On Monday,  The Comeback’s Sean Keeley wrote how the NBA’s Eastern Conference may not need to exist any longer, now that DeMarcus Cousins is the latest in-his-prime All-Star to join the Golden State Warriors.

However, the Eastern Conference does need to exist… so that people can debate if an Eastern Conference All-Star team could defeat the Warriors.

Off the bat, I’m going to say no- the All-Star team couldn’t in one scenario, but could in another. Before I get into why, here’s how I think the team’s starting five would break down:

Golden State Warriors

PG: Steph Curry

SG: Klay Thompson

SF: Draymond Green

PF: Kevin Durant

C: DeMarcus Cousins

Eastern Conference All-Stars:

PG: Kyrie Irving

SG: DeMar DeRozan

SF: Gordon Hayward

PF: Giannis Antetokounmpo

C: Joel Embiid

If we’re just looking at starting fives, I think you could easily make a case that Golden State would win. Once you get to the benches, well the Eastern Conference is starting to build its case for a series W.

Golden State: Jordan Bell, Quinn Cook, Andre Iguodala, Nick Young, Shaun Livingston, etc.

Eastern Conference: Al Horford, Bradley Beal, Goran Dragic, Kevin Love, Kristaps Porzingis, Victor Oladipo, John Wall, Kyle Lowry, and Ben Simmons are among the possibilities.

If we look at the depth of each team, the Eastern Conference would easily win and anyone who tries to argue otherwise is foolish. The Warriors’ starting five is great, but what happens when they need to take a breather? A lineup of Bell, Cook, Iguodala, and company isn’t going to do well against a lineup of Oladipo, Porzingis, Simmons, Horford, and Dragic.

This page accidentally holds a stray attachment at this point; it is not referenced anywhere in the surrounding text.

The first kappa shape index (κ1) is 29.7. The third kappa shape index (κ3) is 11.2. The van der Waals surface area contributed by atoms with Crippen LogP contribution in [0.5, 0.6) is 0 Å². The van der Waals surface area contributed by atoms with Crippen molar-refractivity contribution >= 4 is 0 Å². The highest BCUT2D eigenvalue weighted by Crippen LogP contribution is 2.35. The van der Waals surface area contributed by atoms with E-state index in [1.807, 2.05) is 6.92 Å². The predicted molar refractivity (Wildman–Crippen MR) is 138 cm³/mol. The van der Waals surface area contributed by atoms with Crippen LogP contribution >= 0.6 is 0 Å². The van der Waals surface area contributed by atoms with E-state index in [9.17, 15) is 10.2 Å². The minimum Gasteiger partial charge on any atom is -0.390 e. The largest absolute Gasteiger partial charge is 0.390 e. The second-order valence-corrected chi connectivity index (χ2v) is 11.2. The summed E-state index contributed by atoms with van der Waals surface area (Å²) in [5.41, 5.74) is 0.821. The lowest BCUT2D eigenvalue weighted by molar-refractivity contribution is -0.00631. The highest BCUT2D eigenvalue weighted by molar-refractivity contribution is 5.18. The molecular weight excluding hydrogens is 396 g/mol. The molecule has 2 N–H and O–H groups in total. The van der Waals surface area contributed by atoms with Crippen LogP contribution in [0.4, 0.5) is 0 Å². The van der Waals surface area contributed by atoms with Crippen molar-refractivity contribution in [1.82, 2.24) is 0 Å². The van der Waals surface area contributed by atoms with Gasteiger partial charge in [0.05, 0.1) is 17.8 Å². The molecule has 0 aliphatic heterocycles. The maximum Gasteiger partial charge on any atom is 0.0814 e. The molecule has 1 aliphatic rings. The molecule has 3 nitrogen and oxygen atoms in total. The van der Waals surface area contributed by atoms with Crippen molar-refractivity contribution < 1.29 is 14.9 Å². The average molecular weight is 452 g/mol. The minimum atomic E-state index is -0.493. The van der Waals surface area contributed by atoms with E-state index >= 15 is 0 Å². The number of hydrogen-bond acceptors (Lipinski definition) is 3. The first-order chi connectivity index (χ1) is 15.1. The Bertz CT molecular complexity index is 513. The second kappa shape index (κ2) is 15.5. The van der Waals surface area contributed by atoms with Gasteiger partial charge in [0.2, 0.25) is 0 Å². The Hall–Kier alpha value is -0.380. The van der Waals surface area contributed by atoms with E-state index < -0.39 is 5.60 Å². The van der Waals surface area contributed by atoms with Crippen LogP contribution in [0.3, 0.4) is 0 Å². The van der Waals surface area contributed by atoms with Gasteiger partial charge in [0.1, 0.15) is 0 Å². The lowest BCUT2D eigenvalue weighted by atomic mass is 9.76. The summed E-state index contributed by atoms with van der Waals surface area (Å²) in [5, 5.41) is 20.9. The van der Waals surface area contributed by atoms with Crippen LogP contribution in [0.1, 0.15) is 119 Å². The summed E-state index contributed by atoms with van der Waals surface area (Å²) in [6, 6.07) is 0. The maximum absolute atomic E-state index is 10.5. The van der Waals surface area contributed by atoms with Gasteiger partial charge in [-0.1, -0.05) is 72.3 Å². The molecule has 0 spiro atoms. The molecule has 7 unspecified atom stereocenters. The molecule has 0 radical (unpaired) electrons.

So for the sake of this argument, let’s take a look at the numbers and see who would win in a battle of the starting fives. Here are how each team compares when you add up the starting five’s stats:

Golden State:

PPG: 110.1

REB: 41.5

FG%: 46.4%

3PT%: 36.2%

Eastern Conference:

PPG: 119.1

REB: 34.1

FG%: 48.6%

3PT%: 34.7%

*For the Eastern Conference I used Hayward’s 2016-2017 stats for averaging.*

These teams at first come across as pretty even. The East’s starting five averages more points per game and a higher field goal percentage, but Golden State wins the rebound and three-point percentage battles. Where these teams really break apart is experience and playing together, and that’s where I have to side with the Warriors.

Everyone — except the newest addition, DeMarcus Cousins — has a ton of experience in seven-game series and know they all play well together. In reality, Cousins is there to get rebounds and control Embiid down low.

Speaking of defense, the Warriors have an edge here as well. Durant could probably contain Antetokounmpo, forcing the East to rely more on their guards to score. And it’s not like Irving and DeRozan would have an easy task against Curry and Thompson. That leaves us with Hayward vs. Green. Draymond Green has been on the All-NBA First or Second Defensive team each of the past four years. Gordon Hayward, meanwhile, has never made either.

At the end of the day, it theoretically could be a toss up between the two teams, as both are loaded. But I believe in experience and defense, and have a feeling the Warriors would easily win a seven-game series. Would it all go seven games? I have no idea, but I wouldn’t be terribly surprised if the Warriors won it in five.

Let’s just scrap the playoffs next year and play this out shall we?

About David Lauterbach

David is a writer for The Comeback. He enjoyed two Men's Basketball Final Four trips for Syracuse before graduating in 2016. If The Office or Game of Thrones is on TV, David will be watching.